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Topic Summary - Displaying 21 post(s).
Posted by: Michael Aller
Posted on: Oct 5th, 2019 at 3:36pm
  Mark & QuoteQuote
The Polygraph and the Voice stress Analyzer do what they claim to do. Which is to register Stress. The problem with a lot of Polygraph exams are that they are used to elicit confessions instead of to determine truth. When a suspect passes the question 'did you do this' but fails another question like 'have you thought about doing this' and the polygraph examiner says the suspect failed the test. That is an abuse of the examination process and destroys confidence in this useful tool. The "Lie Detector" is not the problem, the operator is.
Did this happen to Kevin Jones ?
Posted by: Dan Ponder
Posted on: Aug 27th, 2008 at 8:14pm
  Mark & QuoteQuote
What do you think about the criminal profile that did not match Kevin?
It was in the Russellville Courier June 21, 2006 by a Texas Criminal profiler.
Posted by: polytek
Posted on: Aug 27th, 2008 at 9:42am
  Mark & QuoteQuote
It would be helpful to victims, suspects, investigators et al if more stringent controls were enforced during the polygraph in-test phase.

The videocamera should be positioned to the side and behind the examiner so that his keyboard is in clear view. Independent reviewers can then ascertain whether the examiner purposely manipulated any test by deliberately recording the 'answer bar' too early or too late.

Maybe then people like Kevin Jones and other False Positives would not have been falsely accused and convicted.
Posted by: SanchoPanza
Posted on: Aug 26th, 2008 at 1:04pm
  Mark & Quote
Yes Sir
The best source of information regarding the results of  polygraph tests is ALWAYS the suspect's stepfather. Especially since the stepfather is most likely relying on information provided to him by the suspect. Forget the fact that the suspect's mother remarked that her son is a liar in the same article.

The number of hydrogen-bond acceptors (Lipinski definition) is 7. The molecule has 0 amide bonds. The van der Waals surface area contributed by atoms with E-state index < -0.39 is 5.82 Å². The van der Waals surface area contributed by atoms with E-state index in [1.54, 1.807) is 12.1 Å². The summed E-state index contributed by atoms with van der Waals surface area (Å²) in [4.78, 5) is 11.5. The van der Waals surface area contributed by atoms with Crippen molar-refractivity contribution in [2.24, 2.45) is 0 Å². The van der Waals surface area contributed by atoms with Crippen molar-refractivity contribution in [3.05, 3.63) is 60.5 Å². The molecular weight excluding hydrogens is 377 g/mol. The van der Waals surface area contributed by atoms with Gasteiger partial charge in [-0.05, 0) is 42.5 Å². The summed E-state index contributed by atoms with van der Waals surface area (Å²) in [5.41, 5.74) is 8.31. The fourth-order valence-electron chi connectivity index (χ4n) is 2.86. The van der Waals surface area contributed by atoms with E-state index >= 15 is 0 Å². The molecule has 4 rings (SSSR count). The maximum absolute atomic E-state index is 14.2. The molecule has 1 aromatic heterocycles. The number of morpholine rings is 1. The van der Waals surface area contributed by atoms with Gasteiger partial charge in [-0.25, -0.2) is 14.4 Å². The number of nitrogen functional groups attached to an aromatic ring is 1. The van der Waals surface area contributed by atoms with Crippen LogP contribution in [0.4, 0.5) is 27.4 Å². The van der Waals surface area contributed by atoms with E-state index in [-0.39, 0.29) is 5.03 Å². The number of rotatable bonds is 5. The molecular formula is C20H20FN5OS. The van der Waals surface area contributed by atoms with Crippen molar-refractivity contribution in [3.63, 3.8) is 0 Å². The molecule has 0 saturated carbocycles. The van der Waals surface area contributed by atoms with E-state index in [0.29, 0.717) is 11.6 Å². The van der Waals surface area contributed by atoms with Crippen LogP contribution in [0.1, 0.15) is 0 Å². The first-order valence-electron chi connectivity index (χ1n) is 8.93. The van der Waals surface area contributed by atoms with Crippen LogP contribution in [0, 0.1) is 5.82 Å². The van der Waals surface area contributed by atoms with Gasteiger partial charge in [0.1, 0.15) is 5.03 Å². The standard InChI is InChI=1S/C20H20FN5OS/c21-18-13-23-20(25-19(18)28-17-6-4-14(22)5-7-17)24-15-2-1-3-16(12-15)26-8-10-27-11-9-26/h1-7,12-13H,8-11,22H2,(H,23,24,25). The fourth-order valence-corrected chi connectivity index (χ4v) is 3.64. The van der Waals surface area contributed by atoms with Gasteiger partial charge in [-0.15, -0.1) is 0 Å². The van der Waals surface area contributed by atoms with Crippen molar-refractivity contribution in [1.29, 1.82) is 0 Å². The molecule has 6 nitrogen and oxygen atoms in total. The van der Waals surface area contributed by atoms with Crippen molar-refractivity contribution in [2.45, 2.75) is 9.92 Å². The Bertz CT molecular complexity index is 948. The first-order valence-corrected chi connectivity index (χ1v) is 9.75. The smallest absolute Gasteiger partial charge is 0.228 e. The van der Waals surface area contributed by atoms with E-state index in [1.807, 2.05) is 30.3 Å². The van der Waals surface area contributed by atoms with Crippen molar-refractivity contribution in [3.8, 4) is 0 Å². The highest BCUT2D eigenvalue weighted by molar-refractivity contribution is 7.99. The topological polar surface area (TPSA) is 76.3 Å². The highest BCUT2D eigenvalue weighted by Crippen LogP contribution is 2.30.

According to Kevin Jones Attorney, The person who claims to administer the polygraph examination and appears in the video is not a certified or licensed polygraph examiner. If that is the case, Jones DID NOT receive a polygraph examination and the person who administered what Jones was led to believe was a polygraph test committed a crime under Arkansas law.
Quote:
http://www.msnbc.msn.com/id/24433365/page/5/  
"And what about that polygraph test. Remember what Kevin said the examiner told him?

Kevin Jones: He had not seen anybody fail a test worse in his 28 or some odd years of giving lie detector tests.

Well, the defense said it checked the polygrapher’s record.

Robbins: The person that was, that administered the test. He wasn’t a certified polygraph examiner.

Johnson: It was an attempt to get him to confess.  That’s all it was."


He might have been a recent Polygraph School Graduate BUT He would still have to have a certificate of completion from an approved polygraph school (Certified) and hold an Intern License which is only valid for 12 months according to Arkansas Law. So a claim of "uncertified" cannot legally co-exist with a claim of 28 years polygraph experience.

It appears that Arkansas State Police polygraphed the victim's known lovers and eliminated them. It doesn't appear that this new suspect was a "Known Lover" that would have been included in that group and if Kevin Jone's attorney was right and the Russellville Police used the same guy in the polygraph room on Dunn that they used on Kevin Jones, Dunn didn't take a polygrah test either.

Looking over some of the information available on this case it looks like the entire investigation was mishandled, Crime scene evidence was ignored, only a small area near the victim was examined for fingerprints, Blood evidence in other areas of the apartment weren't collected, the physical properties of Jones' bloody palm print wasn't properly evaluated in the context of the timeline of the crime, and material information was withheld from both the prosecution and defense Their chances of ever convicting anyone of this crime in the future are pretty slim regardless of polygraph.

Sancho Panza
Posted by: George W. Maschke
Posted on: Aug 26th, 2008 at 11:00am
  Mark & Quote
A year after the acquital of Kevin Jones, Gary William Dunn, who reportedly passed a police polygraph examination, has been charged with the murder of Nona Dirksmeyer. Dunn has been implicated by DNA evidence left at the crime scene. It strongly appears that Jones, who failed the polygraph, was indeed innocent: